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International Competitiveness and Monetary Policy: Strategic Policy and Coordination with a Production Relocation Externality

  • Paul R. Bergin
  • Giancarlo Corsetti

Can a country gain international competitiveness by the design of optimal monetary stabilization rules? This paper reconsiders this question by specifying an open-economy monetary model encompassing a 'production relocation externality,' developed in trade theory to analyze the benefits from promoting entry of domestic firms in the manufacturing sector. In a macroeconomic context, this externality provides an incentive for monetary authorities to trade-off output gap with pro-competitive profit stabilization. While helping manufacturing firms to set competitively low prices, optimal pro-competitive stabilization nonetheless results in stronger terms of trade, due to the change in the country's specialization and composition of exports. The welfare gains from international policy coordination are large relative to the case of self-oriented, strategic conduct of stabilization policy. Empirical evidence confirms that the effects of monetary policy design on the composition of trade predicted by the theory are present in data and are quantitatively important.

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Paper provided by National Bureau of Economic Research, Inc in its series NBER Working Papers with number 19356.

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Date of creation: Aug 2013
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Handle: RePEc:nbr:nberwo:19356
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  1. Sutherland, Alan, 2002. "International monetary policy coordination and financial market integration," Working Paper Series 0174, European Central Bank.
  2. Giancarlo Corsetti & Luca Dedola & Sylvain Leduc, 2010. "Optimal monetary policy in open economies," Economics Working Papers ECO2010/35, European University Institute.
  3. Fabio Ghironi & Marc J. Melitz, 2004. "International Trade and Macroeconomic Dynamics with Heterogeneous Firms," Boston College Working Papers in Economics 599, Boston College Department of Economics.
  4. Giancarlo Corsetti & Philippe Martin & Paolo Pesenti, 2007. "Productivity, terms of trade and the 'home market effect'," Université Paris1 Panthéon-Sorbonne (Post-Print and Working Papers) halshs-00176911, HAL.
  5. Michael Devereux & Charles Engel, 2000. "Monetary Policy in the Open Economy Revisited: Price Setting and Exchange Rate Flexibiity," Discussion Papers in Economics at the University of Washington 0016, Department of Economics at the University of Washington.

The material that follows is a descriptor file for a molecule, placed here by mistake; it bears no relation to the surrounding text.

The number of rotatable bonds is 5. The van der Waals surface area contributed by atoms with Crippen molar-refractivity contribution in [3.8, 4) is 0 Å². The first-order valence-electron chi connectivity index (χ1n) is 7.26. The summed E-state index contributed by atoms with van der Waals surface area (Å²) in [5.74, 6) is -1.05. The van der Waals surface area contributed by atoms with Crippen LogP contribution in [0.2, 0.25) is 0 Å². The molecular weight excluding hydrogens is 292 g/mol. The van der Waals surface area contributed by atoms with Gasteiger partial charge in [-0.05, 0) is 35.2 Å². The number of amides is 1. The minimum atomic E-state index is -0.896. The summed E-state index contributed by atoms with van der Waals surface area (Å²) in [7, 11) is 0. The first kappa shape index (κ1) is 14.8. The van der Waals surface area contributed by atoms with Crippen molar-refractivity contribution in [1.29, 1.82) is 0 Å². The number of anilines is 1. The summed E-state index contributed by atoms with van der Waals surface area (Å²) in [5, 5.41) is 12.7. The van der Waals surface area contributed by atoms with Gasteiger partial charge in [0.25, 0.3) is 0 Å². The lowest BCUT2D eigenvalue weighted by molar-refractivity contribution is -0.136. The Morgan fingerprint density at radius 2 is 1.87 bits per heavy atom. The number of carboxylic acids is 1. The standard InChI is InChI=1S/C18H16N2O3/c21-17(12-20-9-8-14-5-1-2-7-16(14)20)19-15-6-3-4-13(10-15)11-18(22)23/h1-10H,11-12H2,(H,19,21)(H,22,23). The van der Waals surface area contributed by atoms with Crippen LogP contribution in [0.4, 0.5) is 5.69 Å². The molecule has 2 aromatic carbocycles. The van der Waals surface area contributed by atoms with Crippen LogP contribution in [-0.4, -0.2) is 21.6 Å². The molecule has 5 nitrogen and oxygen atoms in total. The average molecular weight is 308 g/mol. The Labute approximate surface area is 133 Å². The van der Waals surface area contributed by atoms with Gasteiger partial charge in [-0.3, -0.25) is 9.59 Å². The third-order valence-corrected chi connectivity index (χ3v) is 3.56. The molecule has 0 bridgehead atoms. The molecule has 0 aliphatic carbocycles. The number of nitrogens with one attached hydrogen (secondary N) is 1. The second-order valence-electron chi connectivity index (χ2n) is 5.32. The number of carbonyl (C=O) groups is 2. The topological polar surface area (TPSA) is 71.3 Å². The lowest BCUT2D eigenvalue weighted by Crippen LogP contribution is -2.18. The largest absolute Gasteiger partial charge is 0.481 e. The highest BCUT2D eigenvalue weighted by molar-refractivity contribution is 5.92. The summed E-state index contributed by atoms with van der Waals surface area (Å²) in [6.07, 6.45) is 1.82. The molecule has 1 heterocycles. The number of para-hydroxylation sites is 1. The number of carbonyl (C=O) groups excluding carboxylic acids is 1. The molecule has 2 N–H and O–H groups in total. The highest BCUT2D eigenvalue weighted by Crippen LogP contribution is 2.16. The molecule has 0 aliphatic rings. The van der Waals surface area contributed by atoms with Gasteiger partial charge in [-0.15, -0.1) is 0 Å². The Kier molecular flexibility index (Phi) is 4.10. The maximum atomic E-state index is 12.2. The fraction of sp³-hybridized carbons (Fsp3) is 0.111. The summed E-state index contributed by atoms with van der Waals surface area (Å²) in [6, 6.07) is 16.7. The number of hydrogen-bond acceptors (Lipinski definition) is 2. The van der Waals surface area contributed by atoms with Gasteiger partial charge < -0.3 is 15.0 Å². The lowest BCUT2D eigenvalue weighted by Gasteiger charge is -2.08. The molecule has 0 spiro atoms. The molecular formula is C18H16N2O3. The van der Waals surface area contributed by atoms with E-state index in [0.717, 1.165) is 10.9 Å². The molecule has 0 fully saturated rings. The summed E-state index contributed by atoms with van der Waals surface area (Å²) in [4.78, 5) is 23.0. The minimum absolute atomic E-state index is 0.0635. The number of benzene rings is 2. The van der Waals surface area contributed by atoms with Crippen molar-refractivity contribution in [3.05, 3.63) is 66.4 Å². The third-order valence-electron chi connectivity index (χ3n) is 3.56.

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  7. Alessia Campolmi & Harald Fadinger & Chiara Forlati, 2009. "Trade Policy: Home Market Effect versus Terms-of-Trade Externality," CEU Working Papers 2012_3, Department of Economics, Central European University, revised 01 Dec 2011.
  8. Matthew B. Canzoneri & Robert E. Cumby & Behzad T. Diba, 2002. "The Need for International Policy Coordination: What's Old, What's New, What's Yet to Come?," NBER Working Papers 8765, National Bureau of Economic Research, Inc.
  9. Cavallari, Lilia, 2010. "Exports and foreign direct investments in an endogenous-entry model with real and nominal uncertainty," Journal of Macroeconomics, Elsevier, vol. 32(1), pages 300-313, March.
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  11. Rauch, James E., 1999. "Networks versus markets in international trade," Journal of International Economics, Elsevier, vol. 48(1), pages 7-35, June.
  12. Reinhart, Carmen M. & Rogoff, Kenneth S., 2013. "Banking crises: An equal opportunity menace," Journal of Banking & Finance, Elsevier, vol. 37(11), pages 4557-4573.
  13. Carmen M. Reinhart, 2010. "This Time is Different Chartbook: Country Histories on Debt, Default, and Financial Crises," NBER Working Papers 15815, National Bureau of Economic Research, Inc.
  14. Robert C. Feenstra & Robert E. Lipsey & Haiyan Deng & Alyson C. Ma & Hengyong Mo, 2005. "World Trade Flows: 1962-2000," NBER Working Papers 11040, National Bureau of Economic Research, Inc.
  15. Krugman, Paul, 1980. "Scale Economies, Product Differentiation, and the Pattern of Trade," American Economic Review, American Economic Association, vol. 70(5), pages 950-59, December.
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